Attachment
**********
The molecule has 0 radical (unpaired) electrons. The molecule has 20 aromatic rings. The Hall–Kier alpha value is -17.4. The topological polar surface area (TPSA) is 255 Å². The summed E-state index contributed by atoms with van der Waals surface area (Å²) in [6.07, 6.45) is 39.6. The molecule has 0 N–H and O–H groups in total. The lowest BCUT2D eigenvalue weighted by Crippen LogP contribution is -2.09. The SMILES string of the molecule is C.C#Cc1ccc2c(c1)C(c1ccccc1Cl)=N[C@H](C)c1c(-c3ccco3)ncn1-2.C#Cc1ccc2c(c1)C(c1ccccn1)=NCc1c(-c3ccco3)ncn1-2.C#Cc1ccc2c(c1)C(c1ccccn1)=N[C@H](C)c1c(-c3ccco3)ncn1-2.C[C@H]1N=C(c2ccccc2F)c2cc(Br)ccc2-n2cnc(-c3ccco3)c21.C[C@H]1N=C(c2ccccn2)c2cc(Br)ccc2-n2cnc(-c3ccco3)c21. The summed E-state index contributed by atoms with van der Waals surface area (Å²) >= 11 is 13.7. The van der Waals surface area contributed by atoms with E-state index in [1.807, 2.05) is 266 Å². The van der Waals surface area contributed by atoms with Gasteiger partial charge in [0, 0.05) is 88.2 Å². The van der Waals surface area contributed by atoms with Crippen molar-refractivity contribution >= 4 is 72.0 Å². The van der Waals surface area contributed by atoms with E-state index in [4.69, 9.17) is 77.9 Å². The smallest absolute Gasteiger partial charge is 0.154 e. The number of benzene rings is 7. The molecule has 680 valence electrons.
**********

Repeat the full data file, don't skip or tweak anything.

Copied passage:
The molecule has 0 radical (unpaired) electrons. The molecule has 20 aromatic rings. The Hall–Kier alpha value is -17.4. The topological polar surface area (TPSA) is 255 Å². The summed E-state index contributed by atoms with van der Waals surface area (Å²) in [6.07, 6.45) is 39.6. The molecule has 0 N–H and O–H groups in total. The lowest BCUT2D eigenvalue weighted by Crippen LogP contribution is -2.09. The SMILES string of the molecule is C.C#Cc1ccc2c(c1)C(c1ccccc1Cl)=N[C@H](C)c1c(-c3ccco3)ncn1-2.C#Cc1ccc2c(c1)C(c1ccccn1)=NCc1c(-c3ccco3)ncn1-2.C#Cc1ccc2c(c1)C(c1ccccn1)=N[C@H](C)c1c(-c3ccco3)ncn1-2.C[C@H]1N=C(c2ccccc2F)c2cc(Br)ccc2-n2cnc(-c3ccco3)c21.C[C@H]1N=C(c2ccccn2)c2cc(Br)ccc2-n2cnc(-c3ccco3)c21. The summed E-state index contributed by atoms with van der Waals surface area (Å²) >= 11 is 13.7. The van der Waals surface area contributed by atoms with E-state index in [1.807, 2.05) is 266 Å². The van der Waals surface area contributed by atoms with Gasteiger partial charge in [0, 0.05) is 88.2 Å². The van der Waals surface area contributed by atoms with Crippen molar-refractivity contribution >= 4 is 72.0 Å². The van der Waals surface area contributed by atoms with E-state index in [4.69, 9.17) is 77.9 Å². The smallest absolute Gasteiger partial charge is 0.154 e. The number of benzene rings is 7. The molecule has 680 valence electrons.